The government will set up a unified authority for road safety and other allied issues through an executive order, which would deal with issues including norms for issuing driving licences, crash test and safe vehicle designs.
This route is being taken as the proposed Road Transport and Safety Bill can now be tabled in the Parliament during the next session.
Sources said the proposal to have Road Safety Authority will be taken to the Cabinet soon so that it can get hold of the issue, which is diverse and relates to several ministries, departments and state governments. As a result none is held responsible for present state of affairs. “We don’t have enough people to deal with this vast subject, though we are accountable to the government. We need to build capacity and have the mechanism or a set up to deal with these issues. The authority will be accountable and will have the task to execute the mandate,” a transport ministry official said.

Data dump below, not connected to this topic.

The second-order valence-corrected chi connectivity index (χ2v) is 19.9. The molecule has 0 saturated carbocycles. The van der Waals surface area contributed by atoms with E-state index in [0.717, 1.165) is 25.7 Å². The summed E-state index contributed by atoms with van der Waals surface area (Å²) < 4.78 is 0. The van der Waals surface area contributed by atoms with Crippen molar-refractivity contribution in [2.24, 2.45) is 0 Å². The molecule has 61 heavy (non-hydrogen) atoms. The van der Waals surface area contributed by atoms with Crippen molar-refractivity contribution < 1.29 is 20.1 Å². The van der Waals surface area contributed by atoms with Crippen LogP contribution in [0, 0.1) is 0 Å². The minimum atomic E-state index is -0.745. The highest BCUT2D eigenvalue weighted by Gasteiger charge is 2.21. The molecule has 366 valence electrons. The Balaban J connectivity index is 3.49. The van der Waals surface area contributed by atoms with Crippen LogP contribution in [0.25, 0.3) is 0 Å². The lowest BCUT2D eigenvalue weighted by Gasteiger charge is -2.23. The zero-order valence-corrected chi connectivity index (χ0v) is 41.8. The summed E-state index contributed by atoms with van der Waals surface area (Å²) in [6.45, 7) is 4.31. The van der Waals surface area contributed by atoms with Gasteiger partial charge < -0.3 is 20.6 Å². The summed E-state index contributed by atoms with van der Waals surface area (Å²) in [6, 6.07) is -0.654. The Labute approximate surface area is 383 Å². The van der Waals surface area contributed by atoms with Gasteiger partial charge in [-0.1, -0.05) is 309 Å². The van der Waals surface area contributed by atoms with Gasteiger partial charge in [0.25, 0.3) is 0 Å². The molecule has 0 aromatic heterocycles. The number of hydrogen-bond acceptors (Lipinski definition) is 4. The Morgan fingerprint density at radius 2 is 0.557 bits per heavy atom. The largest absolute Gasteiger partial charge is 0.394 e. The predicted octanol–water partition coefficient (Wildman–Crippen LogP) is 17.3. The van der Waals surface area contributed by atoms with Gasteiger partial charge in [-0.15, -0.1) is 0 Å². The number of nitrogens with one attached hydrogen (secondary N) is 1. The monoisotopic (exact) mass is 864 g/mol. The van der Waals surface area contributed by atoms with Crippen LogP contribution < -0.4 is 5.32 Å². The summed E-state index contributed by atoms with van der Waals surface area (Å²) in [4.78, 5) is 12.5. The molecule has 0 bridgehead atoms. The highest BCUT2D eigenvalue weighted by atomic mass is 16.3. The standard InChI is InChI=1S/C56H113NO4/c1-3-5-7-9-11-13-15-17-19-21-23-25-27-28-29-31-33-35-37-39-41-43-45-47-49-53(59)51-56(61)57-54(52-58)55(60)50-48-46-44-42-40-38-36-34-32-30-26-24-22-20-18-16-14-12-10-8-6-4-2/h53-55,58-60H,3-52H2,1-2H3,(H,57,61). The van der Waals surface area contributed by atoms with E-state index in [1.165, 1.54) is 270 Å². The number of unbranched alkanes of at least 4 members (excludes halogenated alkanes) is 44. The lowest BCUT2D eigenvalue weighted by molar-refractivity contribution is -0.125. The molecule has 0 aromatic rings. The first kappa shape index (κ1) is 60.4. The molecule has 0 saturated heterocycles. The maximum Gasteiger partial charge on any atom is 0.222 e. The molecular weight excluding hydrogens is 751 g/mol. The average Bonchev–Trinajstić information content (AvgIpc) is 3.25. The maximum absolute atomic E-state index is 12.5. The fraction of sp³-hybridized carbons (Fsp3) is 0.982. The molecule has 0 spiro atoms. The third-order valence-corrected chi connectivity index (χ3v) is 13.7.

Even the latest report by World Bank on Global Burden of Disease from Motorized Road Transport has recommended countries like India reporting high road fatalities to follow “agency-first” model. “Establishing a lead road safety agency, building reliable data systems, and other system-wide investments that encompass vehicle quality, enforcement, safe infrastructure, and road users in the pre-crash, in-crash, and post-crash stages are key,” it recommended.
Ministry sources said that besides setting standards and the monitoring mechanism for implementation of its guidelines and their compliance, the authority will specify norms for uniform database for collecting and managing data on licences, registrations, insurance, permits, road crashes, offences and penalties. They added that there will be similar authorities at state levels.
At present, the government depends on the road crash data that is collected from police stations across the country. The World Bank report has highlighted that there could be high percentage of underreporting of road crashes and deaths in India, pointing out how there is a need to have a better system for data collection. The report said until there is improvement in this field, “it is likely that road safety will continue to be neglected in national health and development priorities.”